Which leads me to a disappointing trend that we’ve noticed over the
past several months. Some of our top users – the people that have spent
hundreds if not thousands of hours finding and digging the best stuff –
are being blamed by some outlets as leading efforts to manipulate Digg.
These users have been listed on the “Top Diggers” area of the site that
was created in the early days of Digg when there was a strong focus on
encouraging people to submit content. The list served a great purpose
of recognizing those who were working hard to make Digg a great site,
as well as a way for new users to discover new content. Now, as the
site has matured and we regularly get 5,000+ content submissions per
day, we believe there are better ways to discover new friends based on
your interests and what you’re digging. So if you have been digging
stories about digital cameras and Oolong tea, you will be introduced to
other top users with those interests.
So what does this all mean? After considerable internal debate and
discussion with many of those who make up the Top Digger list, we’ve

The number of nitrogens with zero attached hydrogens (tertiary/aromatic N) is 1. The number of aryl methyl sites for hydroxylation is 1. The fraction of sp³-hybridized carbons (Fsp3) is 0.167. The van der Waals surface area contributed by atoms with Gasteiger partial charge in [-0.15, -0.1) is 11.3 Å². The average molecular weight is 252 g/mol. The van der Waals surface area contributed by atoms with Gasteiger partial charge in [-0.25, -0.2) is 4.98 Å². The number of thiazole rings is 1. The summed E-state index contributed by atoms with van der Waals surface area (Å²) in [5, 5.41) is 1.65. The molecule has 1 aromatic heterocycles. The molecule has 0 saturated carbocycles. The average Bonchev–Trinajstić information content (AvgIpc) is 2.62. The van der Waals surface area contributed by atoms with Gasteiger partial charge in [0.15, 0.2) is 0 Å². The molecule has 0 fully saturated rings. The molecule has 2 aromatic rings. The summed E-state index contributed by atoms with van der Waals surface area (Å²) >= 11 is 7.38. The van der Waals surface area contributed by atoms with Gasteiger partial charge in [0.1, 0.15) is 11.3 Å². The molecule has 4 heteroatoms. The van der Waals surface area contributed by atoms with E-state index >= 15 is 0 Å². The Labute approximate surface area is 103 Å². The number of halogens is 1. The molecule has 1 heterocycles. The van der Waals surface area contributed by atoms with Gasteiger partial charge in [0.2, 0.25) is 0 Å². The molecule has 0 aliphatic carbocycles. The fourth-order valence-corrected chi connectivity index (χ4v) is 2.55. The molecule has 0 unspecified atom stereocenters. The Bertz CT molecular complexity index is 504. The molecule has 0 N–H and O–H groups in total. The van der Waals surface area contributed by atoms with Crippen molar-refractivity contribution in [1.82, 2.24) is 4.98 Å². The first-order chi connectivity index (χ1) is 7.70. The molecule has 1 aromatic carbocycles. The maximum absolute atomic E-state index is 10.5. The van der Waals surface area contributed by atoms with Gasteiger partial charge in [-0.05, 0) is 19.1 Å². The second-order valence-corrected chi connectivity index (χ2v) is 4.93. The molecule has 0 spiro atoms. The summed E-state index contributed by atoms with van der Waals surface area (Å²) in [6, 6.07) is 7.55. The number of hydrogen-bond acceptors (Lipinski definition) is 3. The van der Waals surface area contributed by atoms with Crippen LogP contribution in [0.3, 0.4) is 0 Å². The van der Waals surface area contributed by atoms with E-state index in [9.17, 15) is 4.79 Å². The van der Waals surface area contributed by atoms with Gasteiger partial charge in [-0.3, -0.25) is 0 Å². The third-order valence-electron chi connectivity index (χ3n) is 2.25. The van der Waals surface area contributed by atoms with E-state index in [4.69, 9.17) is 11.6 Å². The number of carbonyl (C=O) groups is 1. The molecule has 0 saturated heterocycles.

decided to remove the list beginning tomorrow. As for what’s next,
we’re currently working on designing and refining the technologies
required that will help enable our nearly 900,000 registered users to
make real connections that we believe will greatly enhance the Digg
experience – whether you’re brand new to the site or have been on Digg
since the beginning.
This is part of the natural evolution of social news sites. I remember when Slashdot instituted the karma cap because of Signal 11 about six years ago because of similar reasons. Ranking users and turning participating in the community into a game complete with a high score list may be a cheap way to incentivize your users but it becomes problematic once your site matures and has hundreds of thousands of users.
All of these issues should be kept in mind when considering how much information should be shown to users instead of just focusing on whether it is possible to show them the information.